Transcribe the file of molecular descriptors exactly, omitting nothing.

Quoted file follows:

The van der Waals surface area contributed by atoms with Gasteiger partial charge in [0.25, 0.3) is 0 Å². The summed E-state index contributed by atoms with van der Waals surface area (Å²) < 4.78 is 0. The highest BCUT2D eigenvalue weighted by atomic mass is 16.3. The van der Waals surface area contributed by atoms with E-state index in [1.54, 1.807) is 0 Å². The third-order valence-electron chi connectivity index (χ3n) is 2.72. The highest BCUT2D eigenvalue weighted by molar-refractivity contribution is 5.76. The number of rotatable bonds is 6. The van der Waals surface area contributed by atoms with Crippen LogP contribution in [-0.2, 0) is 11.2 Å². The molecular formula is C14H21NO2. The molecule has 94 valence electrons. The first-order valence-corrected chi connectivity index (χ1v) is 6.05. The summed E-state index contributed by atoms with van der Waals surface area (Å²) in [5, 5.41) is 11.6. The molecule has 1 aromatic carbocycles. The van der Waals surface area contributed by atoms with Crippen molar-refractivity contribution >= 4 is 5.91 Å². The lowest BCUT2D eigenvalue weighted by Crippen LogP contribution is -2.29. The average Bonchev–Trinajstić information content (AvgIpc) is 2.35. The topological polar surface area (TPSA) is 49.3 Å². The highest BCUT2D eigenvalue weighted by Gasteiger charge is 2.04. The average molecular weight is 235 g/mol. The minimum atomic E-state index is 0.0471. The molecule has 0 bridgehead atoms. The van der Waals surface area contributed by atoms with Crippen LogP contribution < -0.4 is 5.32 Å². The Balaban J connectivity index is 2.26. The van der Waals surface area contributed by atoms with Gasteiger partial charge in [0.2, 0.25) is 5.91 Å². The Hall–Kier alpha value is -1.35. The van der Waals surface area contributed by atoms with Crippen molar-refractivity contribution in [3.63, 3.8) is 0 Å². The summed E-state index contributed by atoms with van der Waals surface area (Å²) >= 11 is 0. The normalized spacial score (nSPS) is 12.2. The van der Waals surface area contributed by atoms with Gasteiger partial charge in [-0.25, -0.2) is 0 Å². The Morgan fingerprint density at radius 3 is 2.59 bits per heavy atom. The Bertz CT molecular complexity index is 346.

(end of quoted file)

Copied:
The van der Waals surface area contributed by atoms with Gasteiger partial charge in [0.25, 0.3) is 0 Å². The summed E-state index contributed by atoms with van der Waals surface area (Å²) < 4.78 is 0. The highest BCUT2D eigenvalue weighted by atomic mass is 16.3. The van der Waals surface area contributed by atoms with E-state index in [1.54, 1.807) is 0 Å². The third-order valence-electron chi connectivity index (χ3n) is 2.72. The highest BCUT2D eigenvalue weighted by molar-refractivity contribution is 5.76. The number of rotatable bonds is 6. The van der Waals surface area contributed by atoms with Crippen LogP contribution in [-0.2, 0) is 11.2 Å². The molecular formula is C14H21NO2. The molecule has 94 valence electrons. The first-order valence-corrected chi connectivity index (χ1v) is 6.05. The summed E-state index contributed by atoms with van der Waals surface area (Å²) in [5, 5.41) is 11.6. The molecule has 1 aromatic carbocycles. The van der Waals surface area contributed by atoms with Crippen molar-refractivity contribution >= 4 is 5.91 Å². The lowest BCUT2D eigenvalue weighted by Crippen LogP contribution is -2.29. The average Bonchev–Trinajstić information content (AvgIpc) is 2.35. The topological polar surface area (TPSA) is 49.3 Å². The highest BCUT2D eigenvalue weighted by Gasteiger charge is 2.04. The average molecular weight is 235 g/mol. The minimum atomic E-state index is 0.0471. The molecule has 0 bridgehead atoms. The van der Waals surface area contributed by atoms with Crippen LogP contribution < -0.4 is 5.32 Å². The Balaban J connectivity index is 2.26. The van der Waals surface area contributed by atoms with Gasteiger partial charge in [0.2, 0.25) is 5.91 Å². The Hall–Kier alpha value is -1.35. The van der Waals surface area contributed by atoms with Crippen molar-refractivity contribution in [3.63, 3.8) is 0 Å². The summed E-state index contributed by atoms with van der Waals surface area (Å²) >= 11 is 0. The normalized spacial score (nSPS) is 12.2. The van der Waals surface area contributed by atoms with Gasteiger partial charge in [-0.25, -0.2) is 0 Å². The Morgan fingerprint density at radius 3 is 2.59 bits per heavy atom. The Bertz CT molecular complexity index is 346.